No plan to privatise state telcos, says govt

No plan to privatise state telcos, says govt

Strengthening BSNL, MTNL crucial: Minister

No plan to privatise state telcos, says govt

Some forces are at work to create trouble for the growth of the two state-run telecom companies but the government has no plans to privatise these PSUs, Telecom Minister Ravishankar Prasad said on Friday.

Responding to queries from MPs during the Question Hour in the Rajya Sabha, Prasad admitted that not everything is fine with Mahanagar Telecom Nigam Ltd (MTNL) and Bharat Sanchar Nigam Ltd (BSNL).

One has to find out the reasons why these companies, which had posted profits in 2004, had slumped to losses, he said.

He said BSNL was in Rs 10,000 crore profit in 2004 but fell into a loss of Rs 8,000 crore now while MTNL that had Rs 800-900 crore profit also fell into losses in the past seven-eight years. The question has to be raised why it went in loss, he added.

“I have never misled the House on the financial health of MTNL and BSNL. There are several reasons for this, which I want to discuss in the House in detail one day. However, we will make them healthy,” he said adding, “there are forces which are working to create trouble for the growth of MTNL and BSNL.”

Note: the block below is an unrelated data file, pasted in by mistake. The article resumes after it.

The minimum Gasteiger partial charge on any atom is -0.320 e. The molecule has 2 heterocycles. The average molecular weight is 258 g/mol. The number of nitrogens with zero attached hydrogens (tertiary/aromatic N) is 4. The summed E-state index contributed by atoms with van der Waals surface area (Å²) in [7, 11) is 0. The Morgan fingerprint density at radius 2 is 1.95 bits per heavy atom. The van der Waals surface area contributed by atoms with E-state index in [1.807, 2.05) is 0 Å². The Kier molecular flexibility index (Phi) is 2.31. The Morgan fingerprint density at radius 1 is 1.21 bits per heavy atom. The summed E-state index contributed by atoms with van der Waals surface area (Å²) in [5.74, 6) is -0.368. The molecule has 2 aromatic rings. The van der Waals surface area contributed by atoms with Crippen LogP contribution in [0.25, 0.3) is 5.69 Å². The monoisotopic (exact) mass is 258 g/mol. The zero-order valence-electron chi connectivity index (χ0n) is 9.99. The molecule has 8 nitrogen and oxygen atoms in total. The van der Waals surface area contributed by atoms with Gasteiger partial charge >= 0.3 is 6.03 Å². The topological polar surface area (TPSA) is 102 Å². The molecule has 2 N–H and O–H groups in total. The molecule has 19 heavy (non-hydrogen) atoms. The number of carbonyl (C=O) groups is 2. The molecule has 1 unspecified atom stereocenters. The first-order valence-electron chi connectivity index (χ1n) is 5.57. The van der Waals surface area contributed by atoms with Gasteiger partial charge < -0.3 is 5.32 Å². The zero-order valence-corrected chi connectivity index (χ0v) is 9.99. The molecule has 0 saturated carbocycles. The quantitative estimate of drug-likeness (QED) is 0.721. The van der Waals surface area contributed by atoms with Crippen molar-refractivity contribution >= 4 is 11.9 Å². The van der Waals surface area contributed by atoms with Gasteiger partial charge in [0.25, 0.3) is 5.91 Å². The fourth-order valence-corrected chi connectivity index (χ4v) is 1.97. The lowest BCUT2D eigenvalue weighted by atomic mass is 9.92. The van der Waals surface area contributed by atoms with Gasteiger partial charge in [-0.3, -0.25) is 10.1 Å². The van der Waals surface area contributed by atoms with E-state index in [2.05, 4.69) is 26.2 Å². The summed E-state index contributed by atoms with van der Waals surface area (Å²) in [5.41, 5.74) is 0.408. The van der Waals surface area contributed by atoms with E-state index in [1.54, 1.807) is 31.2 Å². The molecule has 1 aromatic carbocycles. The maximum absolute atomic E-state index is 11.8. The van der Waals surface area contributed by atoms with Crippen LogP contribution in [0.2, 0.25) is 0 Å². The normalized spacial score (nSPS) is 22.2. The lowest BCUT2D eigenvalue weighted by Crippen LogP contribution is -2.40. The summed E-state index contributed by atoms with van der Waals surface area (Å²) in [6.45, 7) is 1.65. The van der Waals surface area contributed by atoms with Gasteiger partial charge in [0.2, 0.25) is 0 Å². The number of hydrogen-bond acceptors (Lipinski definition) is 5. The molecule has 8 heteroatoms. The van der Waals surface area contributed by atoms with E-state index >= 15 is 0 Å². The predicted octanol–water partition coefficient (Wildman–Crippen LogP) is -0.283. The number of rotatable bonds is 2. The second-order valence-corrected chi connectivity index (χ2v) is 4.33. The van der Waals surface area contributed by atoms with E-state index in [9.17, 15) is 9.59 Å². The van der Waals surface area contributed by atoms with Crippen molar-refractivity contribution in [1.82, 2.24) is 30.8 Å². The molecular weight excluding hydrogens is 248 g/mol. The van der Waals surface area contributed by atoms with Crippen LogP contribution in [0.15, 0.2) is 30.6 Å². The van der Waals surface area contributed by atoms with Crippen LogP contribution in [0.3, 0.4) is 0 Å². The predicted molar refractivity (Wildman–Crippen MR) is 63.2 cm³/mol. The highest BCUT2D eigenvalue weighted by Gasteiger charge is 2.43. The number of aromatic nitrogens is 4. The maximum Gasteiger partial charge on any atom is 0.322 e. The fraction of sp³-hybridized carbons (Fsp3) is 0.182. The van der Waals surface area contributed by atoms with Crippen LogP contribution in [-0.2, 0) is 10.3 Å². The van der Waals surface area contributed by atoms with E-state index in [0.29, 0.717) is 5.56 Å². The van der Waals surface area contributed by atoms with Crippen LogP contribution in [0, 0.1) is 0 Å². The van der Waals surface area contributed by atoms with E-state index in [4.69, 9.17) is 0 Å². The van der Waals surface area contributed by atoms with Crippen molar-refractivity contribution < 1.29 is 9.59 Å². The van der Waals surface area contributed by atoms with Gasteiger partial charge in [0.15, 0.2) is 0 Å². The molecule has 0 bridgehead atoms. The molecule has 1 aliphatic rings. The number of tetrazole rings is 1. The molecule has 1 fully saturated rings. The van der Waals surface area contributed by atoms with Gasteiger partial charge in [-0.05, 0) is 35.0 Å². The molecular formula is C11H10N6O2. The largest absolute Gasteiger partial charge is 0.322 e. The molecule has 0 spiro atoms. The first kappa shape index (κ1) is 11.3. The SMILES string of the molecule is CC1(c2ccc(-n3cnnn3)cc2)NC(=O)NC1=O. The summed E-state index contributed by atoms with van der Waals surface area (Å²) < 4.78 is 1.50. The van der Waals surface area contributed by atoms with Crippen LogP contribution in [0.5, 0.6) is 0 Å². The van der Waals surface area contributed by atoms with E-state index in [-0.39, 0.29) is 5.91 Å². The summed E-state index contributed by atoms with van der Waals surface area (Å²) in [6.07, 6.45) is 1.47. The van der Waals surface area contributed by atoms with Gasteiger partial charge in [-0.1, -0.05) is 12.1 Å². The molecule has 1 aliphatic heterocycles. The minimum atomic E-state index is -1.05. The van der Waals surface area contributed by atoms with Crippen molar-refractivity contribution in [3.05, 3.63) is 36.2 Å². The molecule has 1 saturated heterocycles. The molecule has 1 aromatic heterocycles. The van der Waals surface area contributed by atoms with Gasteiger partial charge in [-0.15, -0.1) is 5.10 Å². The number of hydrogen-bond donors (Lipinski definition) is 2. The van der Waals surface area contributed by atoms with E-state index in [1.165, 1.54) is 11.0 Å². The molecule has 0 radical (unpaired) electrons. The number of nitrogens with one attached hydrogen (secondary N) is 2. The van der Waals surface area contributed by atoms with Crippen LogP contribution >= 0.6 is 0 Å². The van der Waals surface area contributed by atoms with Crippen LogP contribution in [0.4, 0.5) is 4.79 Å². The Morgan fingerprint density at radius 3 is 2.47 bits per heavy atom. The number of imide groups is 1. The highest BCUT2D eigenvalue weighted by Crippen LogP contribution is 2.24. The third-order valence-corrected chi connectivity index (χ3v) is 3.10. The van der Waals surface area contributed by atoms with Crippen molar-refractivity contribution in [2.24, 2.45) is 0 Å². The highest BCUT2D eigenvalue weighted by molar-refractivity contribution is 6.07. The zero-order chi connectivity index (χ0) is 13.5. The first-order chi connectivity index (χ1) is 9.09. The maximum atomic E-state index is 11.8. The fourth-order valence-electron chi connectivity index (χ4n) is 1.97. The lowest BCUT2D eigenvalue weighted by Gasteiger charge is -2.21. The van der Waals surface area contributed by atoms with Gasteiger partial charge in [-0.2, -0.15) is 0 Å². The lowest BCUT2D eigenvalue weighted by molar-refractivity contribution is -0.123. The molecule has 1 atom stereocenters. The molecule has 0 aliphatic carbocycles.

However, he did not name the forces, which were after these companies though a section of employees unions and labour activists claim that the governments have been more sympathetic to private players.

Batting for both the companies, he said, “as long as public sector is not strong, competition will not be healthy.”

His response came after senior MP Sharad Yadav, JD-U, pointed out that despite huge infrastructure, the two units were not able to make any move forward.

“Those who have taken MTNL connections are in great difficulty. You are not able to make or attend calls. You (government) have given us (MPs) MTNL connections. It is not working,” Yadav said. Responding to this, Prasad said 25,000 new mobile towers are being erected besides setting up next generation telephone exchanges.

He also sought to debunk campaign against mobile towers being hazardous to health.